How can you make inroads into the community? That question has driven Steve Murray, pastor of Trinity Baptist Church in Nashua, NH, for the past few years. New Hampshire has “taken over” the top spot as the least attended region of the U.S. and, with its heavily Catholic population, people are not eager to engage in spiritual conversations. Steve’s goal has been to target the area around the church and find needs that the church could meet and have the proximity to the church make it easy for people to attend.
In the fall, Steve had prayed and thought about opening a food pantry. The church has been connected with the Southern New Hampshire Rescue Mission, and office administrator, Cathy Lewis has been involved with them in getting food from the NH Food Bank. She knew the ins and outs of getting food and was a great resource for moving ahead with the idea. There is always the need for food, especially around the church, and it was a tangible way to meet needs in a “non-religious” way. The goal was also to get people into the church to break down hesitations people might have of actually coming into the church itself.
Steve mentioned the idea of starting a food pantry on a Sunday morning in church, and had 30 people express interest and come to an initial meeting to hear more and help make it happen. Steve was shocked at the number (that’s over 10% of the church Sunday attendance). It was evident that God was working in hearts as well with many people interested in one way or another.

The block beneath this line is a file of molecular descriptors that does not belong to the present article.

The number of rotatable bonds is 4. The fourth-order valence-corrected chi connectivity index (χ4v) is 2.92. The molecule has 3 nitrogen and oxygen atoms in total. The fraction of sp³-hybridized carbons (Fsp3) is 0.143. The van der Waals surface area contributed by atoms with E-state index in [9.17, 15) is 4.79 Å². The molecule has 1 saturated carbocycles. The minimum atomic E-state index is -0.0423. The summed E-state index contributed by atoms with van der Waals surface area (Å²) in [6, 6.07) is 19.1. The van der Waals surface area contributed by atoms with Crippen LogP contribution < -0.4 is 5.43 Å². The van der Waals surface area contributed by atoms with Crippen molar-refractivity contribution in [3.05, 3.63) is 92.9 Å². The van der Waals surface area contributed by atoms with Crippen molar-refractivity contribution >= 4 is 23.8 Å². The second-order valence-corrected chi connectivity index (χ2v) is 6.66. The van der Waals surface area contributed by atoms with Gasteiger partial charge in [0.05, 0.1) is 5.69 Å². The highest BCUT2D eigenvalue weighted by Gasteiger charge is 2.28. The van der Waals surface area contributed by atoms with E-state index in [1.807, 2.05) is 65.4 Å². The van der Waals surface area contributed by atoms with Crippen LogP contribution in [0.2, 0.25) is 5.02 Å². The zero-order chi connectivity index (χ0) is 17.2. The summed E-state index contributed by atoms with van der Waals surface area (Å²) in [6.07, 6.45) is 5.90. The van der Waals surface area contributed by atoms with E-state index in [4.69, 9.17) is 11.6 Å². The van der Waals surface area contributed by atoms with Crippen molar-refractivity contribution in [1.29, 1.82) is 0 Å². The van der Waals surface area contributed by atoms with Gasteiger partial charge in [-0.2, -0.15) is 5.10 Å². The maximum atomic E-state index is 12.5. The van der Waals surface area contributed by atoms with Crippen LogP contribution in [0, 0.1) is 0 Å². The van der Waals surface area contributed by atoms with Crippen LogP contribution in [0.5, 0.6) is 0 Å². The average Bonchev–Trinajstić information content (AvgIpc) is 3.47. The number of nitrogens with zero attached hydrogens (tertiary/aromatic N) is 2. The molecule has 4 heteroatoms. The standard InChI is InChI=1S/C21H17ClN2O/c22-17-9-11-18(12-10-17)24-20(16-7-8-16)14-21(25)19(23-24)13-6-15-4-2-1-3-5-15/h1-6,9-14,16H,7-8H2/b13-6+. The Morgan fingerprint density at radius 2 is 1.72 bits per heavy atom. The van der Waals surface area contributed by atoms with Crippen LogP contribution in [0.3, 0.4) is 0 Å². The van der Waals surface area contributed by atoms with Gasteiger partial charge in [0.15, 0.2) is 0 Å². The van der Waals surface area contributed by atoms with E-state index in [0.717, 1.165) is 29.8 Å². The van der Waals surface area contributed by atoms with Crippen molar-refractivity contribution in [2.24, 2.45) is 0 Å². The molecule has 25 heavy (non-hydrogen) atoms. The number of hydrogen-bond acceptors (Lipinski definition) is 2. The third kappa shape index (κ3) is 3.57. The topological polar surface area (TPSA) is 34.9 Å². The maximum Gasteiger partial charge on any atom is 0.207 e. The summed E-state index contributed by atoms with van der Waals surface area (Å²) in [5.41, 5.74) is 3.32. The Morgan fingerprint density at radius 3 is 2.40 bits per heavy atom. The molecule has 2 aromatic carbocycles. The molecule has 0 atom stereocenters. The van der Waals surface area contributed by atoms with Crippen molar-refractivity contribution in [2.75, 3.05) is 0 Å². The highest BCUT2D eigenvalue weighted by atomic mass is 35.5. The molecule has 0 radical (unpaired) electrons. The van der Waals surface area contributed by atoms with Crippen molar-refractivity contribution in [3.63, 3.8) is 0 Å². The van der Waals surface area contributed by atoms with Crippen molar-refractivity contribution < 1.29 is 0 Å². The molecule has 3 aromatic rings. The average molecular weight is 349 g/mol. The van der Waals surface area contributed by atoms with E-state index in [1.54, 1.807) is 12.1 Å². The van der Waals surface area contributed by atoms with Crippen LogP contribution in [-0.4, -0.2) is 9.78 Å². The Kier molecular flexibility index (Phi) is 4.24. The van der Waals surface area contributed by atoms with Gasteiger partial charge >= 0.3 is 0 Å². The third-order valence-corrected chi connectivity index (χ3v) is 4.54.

More meetings produced a leadership team of three women with Steve. Several months of planning, getting approved by the Food Bank as a user, networking with several local grocery stores, and they launched. Church members passed out 300-400 door knob hangers in the area around the church and assumed that word-of-mouth would spread to others.
In the first three weeks, the food pantry has served 66 families (159 individuals), with the equivalent of serving 2500 meals. Even better has been the fact that two people from the area have come to church as a result of the connection. The goal, says Steve, is not to just feed people physically, but also build relationships with people to see God work to feed people spiritually.
It is not that difficult to do, and the initial response has been gratifying and promising. The food pantry runs out of the church’s main lobby. Steve is praying about ministries that can spring from this beginning, like starting an ESL class or tutoring kids from the families. He recommends a food pantry as one way to build bridges into the community and allow God to open doors into the hearts of hungry people.